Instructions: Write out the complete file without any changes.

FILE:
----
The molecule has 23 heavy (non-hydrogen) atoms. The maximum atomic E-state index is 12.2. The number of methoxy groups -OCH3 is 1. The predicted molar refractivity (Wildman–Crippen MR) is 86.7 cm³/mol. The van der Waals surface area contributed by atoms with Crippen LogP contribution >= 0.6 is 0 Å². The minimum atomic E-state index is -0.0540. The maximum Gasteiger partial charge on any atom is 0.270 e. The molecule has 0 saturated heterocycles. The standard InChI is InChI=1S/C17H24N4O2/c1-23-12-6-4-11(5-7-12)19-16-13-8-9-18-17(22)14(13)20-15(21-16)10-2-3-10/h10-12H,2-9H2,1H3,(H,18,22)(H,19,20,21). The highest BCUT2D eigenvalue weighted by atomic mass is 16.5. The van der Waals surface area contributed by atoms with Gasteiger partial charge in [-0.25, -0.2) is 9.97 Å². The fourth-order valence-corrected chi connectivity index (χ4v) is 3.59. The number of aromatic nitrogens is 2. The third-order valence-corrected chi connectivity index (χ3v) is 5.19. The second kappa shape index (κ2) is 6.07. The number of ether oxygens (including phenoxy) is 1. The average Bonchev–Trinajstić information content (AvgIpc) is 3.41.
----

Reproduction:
The molecule has 23 heavy (non-hydrogen) atoms. The maximum atomic E-state index is 12.2. The number of methoxy groups -OCH3 is 1. The predicted molar refractivity (Wildman–Crippen MR) is 86.7 cm³/mol. The van der Waals surface area contributed by atoms with Crippen LogP contribution >= 0.6 is 0 Å². The minimum atomic E-state index is -0.0540. The maximum Gasteiger partial charge on any atom is 0.270 e. The molecule has 0 saturated heterocycles. The standard InChI is InChI=1S/C17H24N4O2/c1-23-12-6-4-11(5-7-12)19-16-13-8-9-18-17(22)14(13)20-15(21-16)10-2-3-10/h10-12H,2-9H2,1H3,(H,18,22)(H,19,20,21). The highest BCUT2D eigenvalue weighted by atomic mass is 16.5. The van der Waals surface area contributed by atoms with Gasteiger partial charge in [-0.25, -0.2) is 9.97 Å². The fourth-order valence-corrected chi connectivity index (χ4v) is 3.59. The number of aromatic nitrogens is 2. The third-order valence-corrected chi connectivity index (χ3v) is 5.19. The second kappa shape index (κ2) is 6.07. The number of ether oxygens (including phenoxy) is 1. The average Bonchev–Trinajstić information content (AvgIpc) is 3.41.